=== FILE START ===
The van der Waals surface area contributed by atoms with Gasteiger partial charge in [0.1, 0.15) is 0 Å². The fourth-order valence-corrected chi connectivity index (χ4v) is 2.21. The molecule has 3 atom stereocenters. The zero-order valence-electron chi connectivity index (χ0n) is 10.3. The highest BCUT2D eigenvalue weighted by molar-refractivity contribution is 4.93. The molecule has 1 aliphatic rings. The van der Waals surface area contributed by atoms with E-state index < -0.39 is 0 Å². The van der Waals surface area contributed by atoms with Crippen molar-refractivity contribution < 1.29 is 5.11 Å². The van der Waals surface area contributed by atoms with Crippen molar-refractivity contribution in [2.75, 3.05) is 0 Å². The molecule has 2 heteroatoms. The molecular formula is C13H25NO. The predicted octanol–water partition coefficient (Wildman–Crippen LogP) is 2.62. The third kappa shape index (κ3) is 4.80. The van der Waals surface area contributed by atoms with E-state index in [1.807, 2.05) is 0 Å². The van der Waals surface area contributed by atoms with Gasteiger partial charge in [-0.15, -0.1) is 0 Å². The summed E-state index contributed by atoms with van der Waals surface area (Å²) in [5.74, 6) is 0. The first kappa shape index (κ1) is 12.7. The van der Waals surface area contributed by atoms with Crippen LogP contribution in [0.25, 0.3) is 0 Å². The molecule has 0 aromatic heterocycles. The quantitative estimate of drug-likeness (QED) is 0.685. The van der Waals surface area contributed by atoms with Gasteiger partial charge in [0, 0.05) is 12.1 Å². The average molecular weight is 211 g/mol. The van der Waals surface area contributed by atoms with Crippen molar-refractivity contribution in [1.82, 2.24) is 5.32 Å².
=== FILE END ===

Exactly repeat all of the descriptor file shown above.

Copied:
The van der Waals surface area contributed by atoms with Gasteiger partial charge in [0.1, 0.15) is 0 Å². The fourth-order valence-corrected chi connectivity index (χ4v) is 2.21. The molecule has 3 atom stereocenters. The zero-order valence-electron chi connectivity index (χ0n) is 10.3. The highest BCUT2D eigenvalue weighted by molar-refractivity contribution is 4.93. The molecule has 1 aliphatic rings. The van der Waals surface area contributed by atoms with E-state index < -0.39 is 0 Å². The van der Waals surface area contributed by atoms with Crippen molar-refractivity contribution < 1.29 is 5.11 Å². The van der Waals surface area contributed by atoms with Crippen molar-refractivity contribution in [2.75, 3.05) is 0 Å². The molecule has 2 heteroatoms. The molecular formula is C13H25NO. The predicted octanol–water partition coefficient (Wildman–Crippen LogP) is 2.62. The third kappa shape index (κ3) is 4.80. The van der Waals surface area contributed by atoms with E-state index in [1.807, 2.05) is 0 Å². The van der Waals surface area contributed by atoms with Gasteiger partial charge in [-0.15, -0.1) is 0 Å². The summed E-state index contributed by atoms with van der Waals surface area (Å²) in [5.74, 6) is 0. The first kappa shape index (κ1) is 12.7. The van der Waals surface area contributed by atoms with Crippen LogP contribution in [0.25, 0.3) is 0 Å². The molecule has 0 aromatic heterocycles. The quantitative estimate of drug-likeness (QED) is 0.685. The van der Waals surface area contributed by atoms with Gasteiger partial charge in [0, 0.05) is 12.1 Å². The average molecular weight is 211 g/mol. The van der Waals surface area contributed by atoms with Crippen molar-refractivity contribution in [1.82, 2.24) is 5.32 Å².